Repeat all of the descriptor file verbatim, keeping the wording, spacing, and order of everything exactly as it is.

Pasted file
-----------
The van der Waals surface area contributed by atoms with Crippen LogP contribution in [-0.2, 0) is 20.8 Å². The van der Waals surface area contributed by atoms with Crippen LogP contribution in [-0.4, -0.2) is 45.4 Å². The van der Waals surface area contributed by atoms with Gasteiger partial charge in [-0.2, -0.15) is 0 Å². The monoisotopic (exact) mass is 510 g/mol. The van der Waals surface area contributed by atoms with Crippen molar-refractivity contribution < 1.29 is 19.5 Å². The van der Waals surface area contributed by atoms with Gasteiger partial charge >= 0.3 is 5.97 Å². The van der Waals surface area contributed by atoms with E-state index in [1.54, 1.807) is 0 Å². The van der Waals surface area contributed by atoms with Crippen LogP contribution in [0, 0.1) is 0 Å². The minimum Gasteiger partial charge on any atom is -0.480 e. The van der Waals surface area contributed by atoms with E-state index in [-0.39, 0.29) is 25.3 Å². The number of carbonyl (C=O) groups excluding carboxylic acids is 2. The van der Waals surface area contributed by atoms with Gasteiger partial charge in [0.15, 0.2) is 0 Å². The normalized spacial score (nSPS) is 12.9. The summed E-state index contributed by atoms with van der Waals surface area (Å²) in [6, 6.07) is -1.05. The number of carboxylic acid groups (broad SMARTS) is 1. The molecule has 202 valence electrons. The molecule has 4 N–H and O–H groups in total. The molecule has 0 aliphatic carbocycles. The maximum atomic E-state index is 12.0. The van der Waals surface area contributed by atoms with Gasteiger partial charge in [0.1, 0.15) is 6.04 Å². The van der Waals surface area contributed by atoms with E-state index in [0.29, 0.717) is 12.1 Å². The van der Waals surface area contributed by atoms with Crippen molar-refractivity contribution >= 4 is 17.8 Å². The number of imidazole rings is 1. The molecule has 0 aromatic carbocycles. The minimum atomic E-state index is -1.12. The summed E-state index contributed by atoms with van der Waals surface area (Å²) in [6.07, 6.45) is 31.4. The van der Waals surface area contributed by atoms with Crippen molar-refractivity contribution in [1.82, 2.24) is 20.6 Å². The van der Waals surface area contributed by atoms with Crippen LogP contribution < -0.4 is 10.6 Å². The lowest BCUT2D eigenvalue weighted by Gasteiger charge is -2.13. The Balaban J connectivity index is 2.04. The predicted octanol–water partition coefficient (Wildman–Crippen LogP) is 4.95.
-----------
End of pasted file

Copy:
The van der Waals surface area contributed by atoms with Crippen LogP contribution in [-0.2, 0) is 20.8 Å². The van der Waals surface area contributed by atoms with Crippen LogP contribution in [-0.4, -0.2) is 45.4 Å². The van der Waals surface area contributed by atoms with Gasteiger partial charge in [-0.2, -0.15) is 0 Å². The monoisotopic (exact) mass is 510 g/mol. The van der Waals surface area contributed by atoms with Crippen molar-refractivity contribution < 1.29 is 19.5 Å². The van der Waals surface area contributed by atoms with Gasteiger partial charge >= 0.3 is 5.97 Å². The van der Waals surface area contributed by atoms with E-state index in [1.54, 1.807) is 0 Å². The van der Waals surface area contributed by atoms with Crippen LogP contribution in [0, 0.1) is 0 Å². The minimum Gasteiger partial charge on any atom is -0.480 e. The van der Waals surface area contributed by atoms with E-state index in [-0.39, 0.29) is 25.3 Å². The number of carbonyl (C=O) groups excluding carboxylic acids is 2. The van der Waals surface area contributed by atoms with Gasteiger partial charge in [0.15, 0.2) is 0 Å². The normalized spacial score (nSPS) is 12.9. The summed E-state index contributed by atoms with van der Waals surface area (Å²) in [6, 6.07) is -1.05. The number of carboxylic acid groups (broad SMARTS) is 1. The molecule has 202 valence electrons. The molecule has 4 N–H and O–H groups in total. The molecule has 0 aliphatic carbocycles. The maximum atomic E-state index is 12.0. The van der Waals surface area contributed by atoms with Gasteiger partial charge in [0.1, 0.15) is 6.04 Å². The van der Waals surface area contributed by atoms with E-state index in [0.29, 0.717) is 12.1 Å². The van der Waals surface area contributed by atoms with Crippen molar-refractivity contribution >= 4 is 17.8 Å². The number of imidazole rings is 1. The molecule has 0 aromatic carbocycles. The minimum atomic E-state index is -1.12. The summed E-state index contributed by atoms with van der Waals surface area (Å²) in [6.07, 6.45) is 31.4. The van der Waals surface area contributed by atoms with Crippen molar-refractivity contribution in [1.82, 2.24) is 20.6 Å². The van der Waals surface area contributed by atoms with Crippen LogP contribution < -0.4 is 10.6 Å². The lowest BCUT2D eigenvalue weighted by Gasteiger charge is -2.13. The Balaban J connectivity index is 2.04. The predicted octanol–water partition coefficient (Wildman–Crippen LogP) is 4.95.